And so, I said to myself, really, why am I doing this anymore? It makes me crazy. I hate getting up early in the morning. And I don't particularly like doing the show. I am driven by a neurotic compulsion to do that show. And it doesn't seem enjoyable.

I go home every night and I go, I didn't get it right. I didn't do a good job. I did a horrible job. The show was horrible today. MORGAN: How much of that comes from that early experience with your parents? Because I read about you watching your father, you know, praising people that he really respected and you're craving that praise.


MORGAN: And you've already touched on that. There was a key part of your early life was this need to please your parents. Do you still feel that? Do they listen to the show?

STERN: I think -- my parents listen every day. I don't think my father listened to me growing up. When I say listen to me, I don't think we had a relationship where he sat and said, oh, how are you doing, son? What is happening?

The thing I used to see my father doing when we were driving into the city, sometimes he would take me to work with him. And my father was a radio engineer. And he would turn on that radio and he would shush me.

And my father has such reverence for people with a microphone that it stopped me in my tracks. It's all I wanted. I wanted my father to hear me.

MORGAN: And how often does he say to you, "Great show, Howard"?

STERN: Rarely. He said to me some years ago, and this really moved me. He said, "You're a genius." And I was rocked because I thought I'd never hear those words. I didn't think that I was ever going to earn that respect in my father's eyes.

MORGAN: What had you done to earn it, do you think? Was there a particular --

STERN: I think it was after my movie. It was after, you know, many accomplishments. And I think in many ways with my career, I was searching for that approval from my father. And it's a very empty search, actually, because when you get it, it's almost too late. It's like, oh, you mean, this is what this was all about, you know? This is what it was all for?

MORGAN: But if that's been your struggle, to earn your father's approval and he finally says, "Howard, you're a genius," and many people would agree with him, when you've reached that pinnacle, again, I come back to, what's the drive now? Once your dad's called you a genius, you've had all the success and the money, I'm curios as to what makes you, Howard Stern, at 4:00 in the morning, when everyone else is asleep, say, getting out of bed and I'm going to back into battle on the show that often drives me crazy, I'm not even sure I enjoy it?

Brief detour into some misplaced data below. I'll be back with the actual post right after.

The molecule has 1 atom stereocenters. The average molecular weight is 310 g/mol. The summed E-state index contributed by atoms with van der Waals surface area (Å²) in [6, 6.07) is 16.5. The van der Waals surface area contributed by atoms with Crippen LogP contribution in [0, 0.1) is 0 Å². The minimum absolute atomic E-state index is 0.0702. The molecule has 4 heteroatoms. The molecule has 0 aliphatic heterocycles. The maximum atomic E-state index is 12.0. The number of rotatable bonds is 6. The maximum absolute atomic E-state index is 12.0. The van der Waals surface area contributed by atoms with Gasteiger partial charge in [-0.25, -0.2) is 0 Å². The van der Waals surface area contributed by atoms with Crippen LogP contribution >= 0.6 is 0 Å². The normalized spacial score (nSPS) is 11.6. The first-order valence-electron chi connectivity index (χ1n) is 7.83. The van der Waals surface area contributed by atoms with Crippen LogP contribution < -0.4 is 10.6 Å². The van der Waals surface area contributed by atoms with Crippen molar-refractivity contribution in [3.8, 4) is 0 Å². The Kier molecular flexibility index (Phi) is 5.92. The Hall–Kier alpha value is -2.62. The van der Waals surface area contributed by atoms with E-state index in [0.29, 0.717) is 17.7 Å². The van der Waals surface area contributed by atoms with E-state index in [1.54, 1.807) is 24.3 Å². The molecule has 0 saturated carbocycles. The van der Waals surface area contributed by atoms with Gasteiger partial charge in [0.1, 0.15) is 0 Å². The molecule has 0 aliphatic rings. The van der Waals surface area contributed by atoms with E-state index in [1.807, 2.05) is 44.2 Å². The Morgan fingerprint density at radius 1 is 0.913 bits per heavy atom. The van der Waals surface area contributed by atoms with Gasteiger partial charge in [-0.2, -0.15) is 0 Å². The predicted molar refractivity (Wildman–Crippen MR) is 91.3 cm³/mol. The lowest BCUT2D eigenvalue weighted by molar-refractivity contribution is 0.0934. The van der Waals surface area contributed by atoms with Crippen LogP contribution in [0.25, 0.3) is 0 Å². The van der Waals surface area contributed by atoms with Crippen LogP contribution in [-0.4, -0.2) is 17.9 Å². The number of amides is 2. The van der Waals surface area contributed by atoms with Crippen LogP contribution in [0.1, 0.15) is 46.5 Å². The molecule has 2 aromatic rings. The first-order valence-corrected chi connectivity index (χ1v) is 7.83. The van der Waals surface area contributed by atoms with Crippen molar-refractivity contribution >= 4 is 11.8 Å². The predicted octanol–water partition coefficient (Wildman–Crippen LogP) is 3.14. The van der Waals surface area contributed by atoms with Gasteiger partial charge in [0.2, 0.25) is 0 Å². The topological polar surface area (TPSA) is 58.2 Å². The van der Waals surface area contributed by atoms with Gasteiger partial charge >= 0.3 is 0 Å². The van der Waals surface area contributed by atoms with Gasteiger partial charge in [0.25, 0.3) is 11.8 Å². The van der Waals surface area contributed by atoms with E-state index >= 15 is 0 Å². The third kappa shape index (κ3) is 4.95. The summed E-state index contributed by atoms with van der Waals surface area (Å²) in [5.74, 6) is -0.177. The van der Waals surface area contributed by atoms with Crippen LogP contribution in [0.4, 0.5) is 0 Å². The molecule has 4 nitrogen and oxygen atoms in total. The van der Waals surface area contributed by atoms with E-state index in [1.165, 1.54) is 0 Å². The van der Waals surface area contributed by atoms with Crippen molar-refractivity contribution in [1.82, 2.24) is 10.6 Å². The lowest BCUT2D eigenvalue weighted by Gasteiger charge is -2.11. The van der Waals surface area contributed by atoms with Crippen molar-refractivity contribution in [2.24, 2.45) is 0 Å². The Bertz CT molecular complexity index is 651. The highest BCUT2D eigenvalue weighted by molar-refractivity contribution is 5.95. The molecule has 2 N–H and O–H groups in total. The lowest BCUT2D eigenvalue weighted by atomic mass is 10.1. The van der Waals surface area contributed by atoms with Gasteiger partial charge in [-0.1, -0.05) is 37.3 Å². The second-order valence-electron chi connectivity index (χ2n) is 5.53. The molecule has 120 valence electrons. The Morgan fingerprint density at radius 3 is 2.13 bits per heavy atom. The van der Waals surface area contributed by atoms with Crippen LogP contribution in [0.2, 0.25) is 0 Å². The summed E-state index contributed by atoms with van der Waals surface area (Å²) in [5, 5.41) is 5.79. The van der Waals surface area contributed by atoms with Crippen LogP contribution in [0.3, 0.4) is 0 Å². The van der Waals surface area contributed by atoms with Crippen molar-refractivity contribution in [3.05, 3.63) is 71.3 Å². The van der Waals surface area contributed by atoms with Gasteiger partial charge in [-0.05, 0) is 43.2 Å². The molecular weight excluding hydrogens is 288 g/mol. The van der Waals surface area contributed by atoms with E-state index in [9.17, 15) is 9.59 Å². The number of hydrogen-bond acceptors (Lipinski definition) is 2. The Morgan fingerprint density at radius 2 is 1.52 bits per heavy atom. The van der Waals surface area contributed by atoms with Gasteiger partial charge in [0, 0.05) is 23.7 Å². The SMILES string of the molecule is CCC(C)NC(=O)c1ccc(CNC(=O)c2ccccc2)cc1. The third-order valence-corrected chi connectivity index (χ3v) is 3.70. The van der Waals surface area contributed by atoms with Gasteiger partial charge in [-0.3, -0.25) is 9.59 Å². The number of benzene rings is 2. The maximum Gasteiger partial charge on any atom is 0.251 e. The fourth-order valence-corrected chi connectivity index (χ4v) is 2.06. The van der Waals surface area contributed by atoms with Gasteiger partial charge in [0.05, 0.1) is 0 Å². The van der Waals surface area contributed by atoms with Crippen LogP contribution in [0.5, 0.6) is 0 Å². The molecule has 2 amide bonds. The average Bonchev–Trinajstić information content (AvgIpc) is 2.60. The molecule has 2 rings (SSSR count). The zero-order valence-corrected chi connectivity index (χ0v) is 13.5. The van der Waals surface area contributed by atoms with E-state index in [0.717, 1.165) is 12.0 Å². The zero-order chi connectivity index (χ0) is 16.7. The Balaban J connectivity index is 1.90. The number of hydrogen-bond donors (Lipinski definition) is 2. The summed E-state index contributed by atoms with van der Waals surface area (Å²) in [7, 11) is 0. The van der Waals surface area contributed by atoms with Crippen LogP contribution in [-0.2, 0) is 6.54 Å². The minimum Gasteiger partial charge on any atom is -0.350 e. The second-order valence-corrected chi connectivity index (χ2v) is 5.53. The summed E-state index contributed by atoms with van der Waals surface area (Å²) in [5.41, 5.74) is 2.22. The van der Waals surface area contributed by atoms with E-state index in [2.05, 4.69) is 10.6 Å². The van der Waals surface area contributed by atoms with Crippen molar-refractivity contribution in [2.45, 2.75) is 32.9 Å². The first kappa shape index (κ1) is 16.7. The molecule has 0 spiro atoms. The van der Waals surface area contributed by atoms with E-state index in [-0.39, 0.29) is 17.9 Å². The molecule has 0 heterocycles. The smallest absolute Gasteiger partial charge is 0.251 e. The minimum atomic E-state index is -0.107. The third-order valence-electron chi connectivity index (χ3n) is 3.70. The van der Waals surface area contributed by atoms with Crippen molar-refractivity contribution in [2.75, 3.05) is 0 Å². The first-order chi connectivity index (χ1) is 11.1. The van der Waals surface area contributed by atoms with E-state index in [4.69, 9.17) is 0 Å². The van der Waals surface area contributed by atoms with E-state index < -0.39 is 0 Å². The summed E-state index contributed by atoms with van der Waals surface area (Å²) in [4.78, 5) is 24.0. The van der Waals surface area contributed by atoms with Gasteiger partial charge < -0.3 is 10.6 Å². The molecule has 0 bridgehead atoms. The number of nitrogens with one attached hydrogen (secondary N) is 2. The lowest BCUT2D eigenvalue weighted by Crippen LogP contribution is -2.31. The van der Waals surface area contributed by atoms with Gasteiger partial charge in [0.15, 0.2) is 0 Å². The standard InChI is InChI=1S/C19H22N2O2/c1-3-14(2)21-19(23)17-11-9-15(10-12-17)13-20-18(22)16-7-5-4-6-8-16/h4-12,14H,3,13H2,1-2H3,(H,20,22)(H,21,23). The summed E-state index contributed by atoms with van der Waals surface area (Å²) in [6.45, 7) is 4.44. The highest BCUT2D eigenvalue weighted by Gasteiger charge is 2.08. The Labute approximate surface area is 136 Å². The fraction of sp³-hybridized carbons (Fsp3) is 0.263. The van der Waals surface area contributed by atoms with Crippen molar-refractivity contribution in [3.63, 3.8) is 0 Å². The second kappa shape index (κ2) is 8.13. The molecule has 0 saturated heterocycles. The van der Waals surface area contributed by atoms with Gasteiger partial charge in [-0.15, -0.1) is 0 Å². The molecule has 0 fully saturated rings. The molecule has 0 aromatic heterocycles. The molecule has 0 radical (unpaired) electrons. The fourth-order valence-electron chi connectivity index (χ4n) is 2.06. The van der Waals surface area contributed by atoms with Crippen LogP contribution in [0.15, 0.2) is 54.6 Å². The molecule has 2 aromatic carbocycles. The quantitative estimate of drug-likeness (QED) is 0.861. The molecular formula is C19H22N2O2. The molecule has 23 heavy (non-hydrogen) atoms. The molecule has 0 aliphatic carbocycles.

STERN: I think it's my identity. I think it's my ego. It's also something that --

MORGAN: Insecurity? STERN: Oh, absolutely.

MORGAN: It's all about what? About losing your place in --

STERN: My mojo, you know, like this is who I am. This is what I do. There's no better feeling to me when I walk in some place and they go, oh, my God, did you hear what Camille Grammer said on your show today? She was sort of implying that Kelsey Grammer likes to dress like a woman. I go, I feel like I hit a home run, like I'm Babe Ruth, you know? I did a great show or made people laugh.

But more importantly I think for me --and I should admit it at some point to myself that I actually really enjoy it. As much as it drives me crazy, and my career has driven me crazy.

I was so neurotic about my career, I was talking about this on the radio the other day, that when I was in Detroit, it was 1980. And I only wanted to succeed. I went to Detroit. There were four rock stations there.

We were the bottom of the barrel. We didn't have a one rating at this one radio station. And the station was horrible, in a horrible location. Everything was bad about it.

And I was alone in Detroit. My wife hadn't moved there at the time. And I was living in a hotel.

I would tape my show. I'd go back to the hotel, listen to the show and then I would sit in the room, I wouldn't leave it. I never socialized. I never went out to dinner. I would sit and wait for the next show.

I was insane. I would wait and think about the next show. I only wanted to be successful on the radio.